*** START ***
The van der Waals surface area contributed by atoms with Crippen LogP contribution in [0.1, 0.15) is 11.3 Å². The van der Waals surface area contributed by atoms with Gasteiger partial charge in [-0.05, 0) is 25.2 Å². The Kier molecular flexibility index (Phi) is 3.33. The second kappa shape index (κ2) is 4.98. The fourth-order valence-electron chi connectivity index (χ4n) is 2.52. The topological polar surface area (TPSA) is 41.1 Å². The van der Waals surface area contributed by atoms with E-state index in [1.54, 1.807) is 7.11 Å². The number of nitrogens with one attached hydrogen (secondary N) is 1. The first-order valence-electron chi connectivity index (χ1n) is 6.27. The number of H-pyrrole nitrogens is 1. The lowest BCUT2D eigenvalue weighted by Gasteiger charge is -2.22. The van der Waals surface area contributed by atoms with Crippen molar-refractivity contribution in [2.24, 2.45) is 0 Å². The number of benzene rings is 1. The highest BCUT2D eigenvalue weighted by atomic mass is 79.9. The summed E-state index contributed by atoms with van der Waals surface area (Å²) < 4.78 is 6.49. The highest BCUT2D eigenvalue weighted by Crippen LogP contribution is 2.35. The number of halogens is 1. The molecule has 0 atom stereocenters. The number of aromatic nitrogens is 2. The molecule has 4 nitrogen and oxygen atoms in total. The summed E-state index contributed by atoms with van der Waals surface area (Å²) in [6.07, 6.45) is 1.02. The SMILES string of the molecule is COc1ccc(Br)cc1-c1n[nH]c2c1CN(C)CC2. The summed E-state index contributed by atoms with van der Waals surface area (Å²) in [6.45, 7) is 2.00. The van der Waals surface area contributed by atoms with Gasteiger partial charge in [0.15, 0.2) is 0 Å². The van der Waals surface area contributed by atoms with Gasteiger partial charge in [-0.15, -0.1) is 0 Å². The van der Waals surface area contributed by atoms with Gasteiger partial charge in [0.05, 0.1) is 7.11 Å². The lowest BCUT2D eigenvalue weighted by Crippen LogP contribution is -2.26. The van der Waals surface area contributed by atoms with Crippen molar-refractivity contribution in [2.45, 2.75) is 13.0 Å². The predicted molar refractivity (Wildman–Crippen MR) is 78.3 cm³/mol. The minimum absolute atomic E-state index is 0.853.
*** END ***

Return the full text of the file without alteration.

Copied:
The van der Waals surface area contributed by atoms with Crippen LogP contribution in [0.1, 0.15) is 11.3 Å². The van der Waals surface area contributed by atoms with Gasteiger partial charge in [-0.05, 0) is 25.2 Å². The Kier molecular flexibility index (Phi) is 3.33. The second kappa shape index (κ2) is 4.98. The fourth-order valence-electron chi connectivity index (χ4n) is 2.52. The topological polar surface area (TPSA) is 41.1 Å². The van der Waals surface area contributed by atoms with E-state index in [1.54, 1.807) is 7.11 Å². The number of nitrogens with one attached hydrogen (secondary N) is 1. The first-order valence-electron chi connectivity index (χ1n) is 6.27. The number of H-pyrrole nitrogens is 1. The lowest BCUT2D eigenvalue weighted by Gasteiger charge is -2.22. The van der Waals surface area contributed by atoms with Crippen molar-refractivity contribution in [2.24, 2.45) is 0 Å². The number of benzene rings is 1. The highest BCUT2D eigenvalue weighted by atomic mass is 79.9. The summed E-state index contributed by atoms with van der Waals surface area (Å²) < 4.78 is 6.49. The highest BCUT2D eigenvalue weighted by Crippen LogP contribution is 2.35. The number of halogens is 1. The molecule has 0 atom stereocenters. The number of aromatic nitrogens is 2. The molecule has 4 nitrogen and oxygen atoms in total. The summed E-state index contributed by atoms with van der Waals surface area (Å²) in [6.07, 6.45) is 1.02. The SMILES string of the molecule is COc1ccc(Br)cc1-c1n[nH]c2c1CN(C)CC2. The summed E-state index contributed by atoms with van der Waals surface area (Å²) in [6.45, 7) is 2.00. The van der Waals surface area contributed by atoms with Gasteiger partial charge in [0.15, 0.2) is 0 Å². The van der Waals surface area contributed by atoms with Gasteiger partial charge in [-0.15, -0.1) is 0 Å². The van der Waals surface area contributed by atoms with Gasteiger partial charge in [0.05, 0.1) is 7.11 Å². The lowest BCUT2D eigenvalue weighted by Crippen LogP contribution is -2.26. The van der Waals surface area contributed by atoms with Crippen molar-refractivity contribution in [2.45, 2.75) is 13.0 Å². The predicted molar refractivity (Wildman–Crippen MR) is 78.3 cm³/mol. The minimum absolute atomic E-state index is 0.853.